As incorrect as the statement was (Malek informs us that racial profiling and secret evidence were in fact two separate issues), that such an issue reached public prominence in a televised national presidential debate must have been groundbreaking at the time, but the tale can only be cautionary for us today, at a time when we must vigilantly remember that kind words are no panacea for the now intensified discrimination against Arab-Americans, and the prospect of new wars against still more Arab countries.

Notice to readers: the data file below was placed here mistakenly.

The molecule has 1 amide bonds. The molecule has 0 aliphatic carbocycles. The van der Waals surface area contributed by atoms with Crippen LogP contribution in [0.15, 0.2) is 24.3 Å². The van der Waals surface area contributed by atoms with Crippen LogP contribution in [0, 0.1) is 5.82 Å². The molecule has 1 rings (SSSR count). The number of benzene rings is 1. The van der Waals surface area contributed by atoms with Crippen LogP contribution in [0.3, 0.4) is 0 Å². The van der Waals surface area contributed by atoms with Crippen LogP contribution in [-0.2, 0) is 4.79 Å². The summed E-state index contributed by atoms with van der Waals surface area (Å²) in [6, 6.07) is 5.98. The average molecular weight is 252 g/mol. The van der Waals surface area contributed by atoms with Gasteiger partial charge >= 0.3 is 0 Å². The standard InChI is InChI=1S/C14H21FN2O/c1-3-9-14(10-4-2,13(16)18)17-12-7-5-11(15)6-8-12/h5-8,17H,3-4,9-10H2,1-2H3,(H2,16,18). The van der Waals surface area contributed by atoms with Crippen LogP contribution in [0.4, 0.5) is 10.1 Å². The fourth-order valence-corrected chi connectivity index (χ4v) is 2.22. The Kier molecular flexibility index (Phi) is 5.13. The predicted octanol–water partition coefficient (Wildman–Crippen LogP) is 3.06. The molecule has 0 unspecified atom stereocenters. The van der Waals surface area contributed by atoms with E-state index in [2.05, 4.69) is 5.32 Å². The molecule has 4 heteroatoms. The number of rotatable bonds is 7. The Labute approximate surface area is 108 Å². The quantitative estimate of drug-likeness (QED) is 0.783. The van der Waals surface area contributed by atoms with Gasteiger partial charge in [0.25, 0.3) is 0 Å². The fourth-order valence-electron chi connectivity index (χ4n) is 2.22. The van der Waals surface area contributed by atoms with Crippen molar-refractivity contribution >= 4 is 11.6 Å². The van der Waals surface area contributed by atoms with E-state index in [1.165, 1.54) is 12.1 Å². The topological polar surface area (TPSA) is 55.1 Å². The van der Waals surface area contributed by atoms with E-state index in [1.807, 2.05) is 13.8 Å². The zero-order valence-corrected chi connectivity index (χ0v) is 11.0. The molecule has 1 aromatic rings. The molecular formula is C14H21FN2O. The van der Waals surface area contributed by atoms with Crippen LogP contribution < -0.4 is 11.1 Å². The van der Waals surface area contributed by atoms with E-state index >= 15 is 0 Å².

These are only a few of the lives and experiences Malek shares with us to illustrate the variety of the Arab experience in America. Weaving American history out of Arab stories, identifying connections to developments in American law and policy, Malek has craftily paved the way for others to investigate and share the history of Arabs in America. More than sharing a history with us, though, Malek’s book is profoundly empowering, suggesting the range of possibilities open to Arabs in this country today. There is no standard course for us to follow, only paths for us to pave. In that sense, it is too ironic and unfortunate that the publisher chose the book’s feature endorsement to come from Queen Noor of Jordan, who Arab-Americans would do better without, both as a spokesperson and an advocate. With options like Anthony Shadid, Steven Salaita, and Naomi Shihab Nye on the back, it’s too bad publishers still find Arab royalty to be more marketable than Arab authors and activists. Indeed, if there is anything that A Country Called Amreeka should leave the reader knowing, it is that, often, we, with our ordinary lives, are the ones with extraordinary stories to tell for ourselves — with or without authoritative approval.